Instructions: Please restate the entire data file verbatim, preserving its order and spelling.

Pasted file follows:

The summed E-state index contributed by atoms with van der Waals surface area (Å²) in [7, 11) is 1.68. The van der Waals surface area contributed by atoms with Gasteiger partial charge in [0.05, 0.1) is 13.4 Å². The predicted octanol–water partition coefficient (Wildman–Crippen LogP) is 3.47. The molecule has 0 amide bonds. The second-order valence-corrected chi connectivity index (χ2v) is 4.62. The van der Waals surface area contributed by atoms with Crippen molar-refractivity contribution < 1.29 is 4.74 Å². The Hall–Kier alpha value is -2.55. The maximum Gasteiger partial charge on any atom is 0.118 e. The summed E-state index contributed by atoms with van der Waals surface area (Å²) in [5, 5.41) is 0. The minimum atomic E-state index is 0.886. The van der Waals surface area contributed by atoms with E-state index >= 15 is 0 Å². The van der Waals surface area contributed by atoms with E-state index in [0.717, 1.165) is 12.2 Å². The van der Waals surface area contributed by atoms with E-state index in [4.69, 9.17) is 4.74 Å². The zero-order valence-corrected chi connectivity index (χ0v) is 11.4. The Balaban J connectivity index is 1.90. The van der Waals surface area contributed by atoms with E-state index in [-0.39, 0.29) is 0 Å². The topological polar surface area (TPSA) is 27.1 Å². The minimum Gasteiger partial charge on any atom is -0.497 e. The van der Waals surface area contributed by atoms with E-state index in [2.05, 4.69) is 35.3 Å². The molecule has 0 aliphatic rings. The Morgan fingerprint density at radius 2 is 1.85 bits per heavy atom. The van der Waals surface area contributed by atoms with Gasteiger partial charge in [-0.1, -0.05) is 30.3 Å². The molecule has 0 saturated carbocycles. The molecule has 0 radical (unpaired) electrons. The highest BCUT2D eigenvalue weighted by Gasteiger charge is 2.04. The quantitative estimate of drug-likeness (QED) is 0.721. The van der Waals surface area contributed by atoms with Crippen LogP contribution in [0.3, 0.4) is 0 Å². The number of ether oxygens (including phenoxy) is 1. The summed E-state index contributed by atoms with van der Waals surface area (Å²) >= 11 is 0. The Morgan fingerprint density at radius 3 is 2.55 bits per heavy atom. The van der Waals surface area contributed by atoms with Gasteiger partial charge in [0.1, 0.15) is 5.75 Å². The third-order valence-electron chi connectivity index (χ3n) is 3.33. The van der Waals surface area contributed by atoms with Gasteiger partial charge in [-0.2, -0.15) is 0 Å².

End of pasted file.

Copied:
The summed E-state index contributed by atoms with van der Waals surface area (Å²) in [7, 11) is 1.68. The van der Waals surface area contributed by atoms with Gasteiger partial charge in [0.05, 0.1) is 13.4 Å². The predicted octanol–water partition coefficient (Wildman–Crippen LogP) is 3.47. The molecule has 0 amide bonds. The second-order valence-corrected chi connectivity index (χ2v) is 4.62. The van der Waals surface area contributed by atoms with Crippen molar-refractivity contribution < 1.29 is 4.74 Å². The Hall–Kier alpha value is -2.55. The maximum Gasteiger partial charge on any atom is 0.118 e. The summed E-state index contributed by atoms with van der Waals surface area (Å²) in [5, 5.41) is 0. The minimum atomic E-state index is 0.886. The van der Waals surface area contributed by atoms with E-state index >= 15 is 0 Å². The van der Waals surface area contributed by atoms with E-state index in [0.717, 1.165) is 12.2 Å². The van der Waals surface area contributed by atoms with E-state index in [4.69, 9.17) is 4.74 Å². The zero-order valence-corrected chi connectivity index (χ0v) is 11.4. The Balaban J connectivity index is 1.90. The van der Waals surface area contributed by atoms with E-state index in [-0.39, 0.29) is 0 Å². The topological polar surface area (TPSA) is 27.1 Å². The minimum Gasteiger partial charge on any atom is -0.497 e. The van der Waals surface area contributed by atoms with E-state index in [2.05, 4.69) is 35.3 Å². The molecule has 0 aliphatic rings. The Morgan fingerprint density at radius 2 is 1.85 bits per heavy atom. The van der Waals surface area contributed by atoms with Gasteiger partial charge in [-0.1, -0.05) is 30.3 Å². The molecule has 0 saturated carbocycles. The molecule has 0 radical (unpaired) electrons. The highest BCUT2D eigenvalue weighted by Gasteiger charge is 2.04. The quantitative estimate of drug-likeness (QED) is 0.721. The van der Waals surface area contributed by atoms with Crippen LogP contribution in [0.3, 0.4) is 0 Å². The number of ether oxygens (including phenoxy) is 1. The summed E-state index contributed by atoms with van der Waals surface area (Å²) >= 11 is 0. The Morgan fingerprint density at radius 3 is 2.55 bits per heavy atom. The van der Waals surface area contributed by atoms with Gasteiger partial charge in [0.1, 0.15) is 5.75 Å². The third-order valence-electron chi connectivity index (χ3n) is 3.33. The van der Waals surface area contributed by atoms with Gasteiger partial charge in [-0.2, -0.15) is 0 Å².